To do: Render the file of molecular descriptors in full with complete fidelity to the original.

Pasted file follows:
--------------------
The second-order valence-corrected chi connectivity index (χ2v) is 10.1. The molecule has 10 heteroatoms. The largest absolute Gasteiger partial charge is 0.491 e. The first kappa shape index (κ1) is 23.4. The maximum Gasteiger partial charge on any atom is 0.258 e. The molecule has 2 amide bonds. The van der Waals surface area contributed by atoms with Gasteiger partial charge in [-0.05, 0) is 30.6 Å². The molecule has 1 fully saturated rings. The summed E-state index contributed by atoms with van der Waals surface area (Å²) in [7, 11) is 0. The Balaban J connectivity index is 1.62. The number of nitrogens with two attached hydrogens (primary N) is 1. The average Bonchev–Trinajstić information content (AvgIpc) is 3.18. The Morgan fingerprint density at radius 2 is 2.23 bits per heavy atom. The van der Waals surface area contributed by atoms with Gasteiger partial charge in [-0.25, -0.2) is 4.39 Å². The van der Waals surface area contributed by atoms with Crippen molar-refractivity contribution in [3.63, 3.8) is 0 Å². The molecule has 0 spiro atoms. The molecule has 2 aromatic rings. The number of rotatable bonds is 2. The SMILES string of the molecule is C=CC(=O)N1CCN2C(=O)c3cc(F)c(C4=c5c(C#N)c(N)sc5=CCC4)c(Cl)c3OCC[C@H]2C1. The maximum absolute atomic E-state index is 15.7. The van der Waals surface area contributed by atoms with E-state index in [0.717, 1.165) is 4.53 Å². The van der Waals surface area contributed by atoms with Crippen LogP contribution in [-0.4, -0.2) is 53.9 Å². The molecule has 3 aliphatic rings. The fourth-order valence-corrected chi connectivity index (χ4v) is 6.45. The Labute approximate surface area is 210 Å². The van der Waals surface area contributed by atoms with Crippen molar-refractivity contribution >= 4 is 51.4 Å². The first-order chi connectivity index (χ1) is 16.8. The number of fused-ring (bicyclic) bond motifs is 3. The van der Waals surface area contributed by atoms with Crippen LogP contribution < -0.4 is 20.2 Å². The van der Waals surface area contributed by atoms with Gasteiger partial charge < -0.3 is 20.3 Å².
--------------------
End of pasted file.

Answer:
The second-order valence-corrected chi connectivity index (χ2v) is 10.1. The molecule has 10 heteroatoms. The largest absolute Gasteiger partial charge is 0.491 e. The first kappa shape index (κ1) is 23.4. The maximum Gasteiger partial charge on any atom is 0.258 e. The molecule has 2 amide bonds. The van der Waals surface area contributed by atoms with Gasteiger partial charge in [-0.05, 0) is 30.6 Å². The molecule has 1 fully saturated rings. The summed E-state index contributed by atoms with van der Waals surface area (Å²) in [7, 11) is 0. The Balaban J connectivity index is 1.62. The number of nitrogens with two attached hydrogens (primary N) is 1. The average Bonchev–Trinajstić information content (AvgIpc) is 3.18. The Morgan fingerprint density at radius 2 is 2.23 bits per heavy atom. The van der Waals surface area contributed by atoms with Gasteiger partial charge in [-0.25, -0.2) is 4.39 Å². The van der Waals surface area contributed by atoms with Crippen molar-refractivity contribution in [3.63, 3.8) is 0 Å². The molecule has 0 spiro atoms. The molecule has 2 aromatic rings. The number of rotatable bonds is 2. The SMILES string of the molecule is C=CC(=O)N1CCN2C(=O)c3cc(F)c(C4=c5c(C#N)c(N)sc5=CCC4)c(Cl)c3OCC[C@H]2C1. The maximum absolute atomic E-state index is 15.7. The van der Waals surface area contributed by atoms with E-state index in [0.717, 1.165) is 4.53 Å². The van der Waals surface area contributed by atoms with Crippen LogP contribution in [-0.4, -0.2) is 53.9 Å². The molecule has 3 aliphatic rings. The fourth-order valence-corrected chi connectivity index (χ4v) is 6.45. The Labute approximate surface area is 210 Å². The van der Waals surface area contributed by atoms with Crippen molar-refractivity contribution >= 4 is 51.4 Å². The first-order chi connectivity index (χ1) is 16.8. The number of fused-ring (bicyclic) bond motifs is 3. The van der Waals surface area contributed by atoms with Crippen LogP contribution < -0.4 is 20.2 Å². The van der Waals surface area contributed by atoms with Gasteiger partial charge < -0.3 is 20.3 Å².